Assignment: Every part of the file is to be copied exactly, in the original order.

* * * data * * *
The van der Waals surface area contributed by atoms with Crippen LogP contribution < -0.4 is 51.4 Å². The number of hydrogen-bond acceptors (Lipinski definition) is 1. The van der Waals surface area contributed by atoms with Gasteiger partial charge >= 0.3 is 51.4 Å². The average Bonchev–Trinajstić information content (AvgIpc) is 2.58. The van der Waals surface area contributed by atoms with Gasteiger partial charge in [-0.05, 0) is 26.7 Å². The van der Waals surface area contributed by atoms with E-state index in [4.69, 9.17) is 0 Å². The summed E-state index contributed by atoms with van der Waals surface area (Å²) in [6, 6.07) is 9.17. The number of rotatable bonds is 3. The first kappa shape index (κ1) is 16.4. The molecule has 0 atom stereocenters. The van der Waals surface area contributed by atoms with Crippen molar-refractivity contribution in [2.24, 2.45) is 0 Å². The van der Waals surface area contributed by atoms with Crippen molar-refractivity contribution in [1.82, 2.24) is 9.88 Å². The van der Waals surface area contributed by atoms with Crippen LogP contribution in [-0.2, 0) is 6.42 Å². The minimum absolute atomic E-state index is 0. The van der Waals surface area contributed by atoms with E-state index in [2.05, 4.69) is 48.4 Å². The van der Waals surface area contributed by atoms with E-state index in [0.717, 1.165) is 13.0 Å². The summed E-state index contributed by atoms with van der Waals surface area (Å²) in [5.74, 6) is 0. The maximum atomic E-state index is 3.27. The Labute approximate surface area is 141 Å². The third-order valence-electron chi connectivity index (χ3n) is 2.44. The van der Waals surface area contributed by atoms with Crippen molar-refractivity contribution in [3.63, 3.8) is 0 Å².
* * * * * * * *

The van der Waals surface area contributed by atoms with Crippen LogP contribution < -0.4 is 51.4 Å². The number of hydrogen-bond acceptors (Lipinski definition) is 1. The van der Waals surface area contributed by atoms with Gasteiger partial charge >= 0.3 is 51.4 Å². The average Bonchev–Trinajstić information content (AvgIpc) is 2.58. The van der Waals surface area contributed by atoms with Gasteiger partial charge in [-0.05, 0) is 26.7 Å². The van der Waals surface area contributed by atoms with E-state index in [4.69, 9.17) is 0 Å². The summed E-state index contributed by atoms with van der Waals surface area (Å²) in [6, 6.07) is 9.17. The number of rotatable bonds is 3. The first kappa shape index (κ1) is 16.4. The molecule has 0 atom stereocenters. The van der Waals surface area contributed by atoms with Crippen molar-refractivity contribution in [2.24, 2.45) is 0 Å². The van der Waals surface area contributed by atoms with Crippen molar-refractivity contribution in [1.82, 2.24) is 9.88 Å². The van der Waals surface area contributed by atoms with Crippen LogP contribution in [-0.2, 0) is 6.42 Å². The minimum absolute atomic E-state index is 0. The van der Waals surface area contributed by atoms with E-state index in [2.05, 4.69) is 48.4 Å². The van der Waals surface area contributed by atoms with E-state index in [0.717, 1.165) is 13.0 Å². The summed E-state index contributed by atoms with van der Waals surface area (Å²) in [5.74, 6) is 0. The maximum atomic E-state index is 3.27. The Labute approximate surface area is 141 Å². The third-order valence-electron chi connectivity index (χ3n) is 2.44. The van der Waals surface area contributed by atoms with Crippen molar-refractivity contribution in [3.63, 3.8) is 0 Å².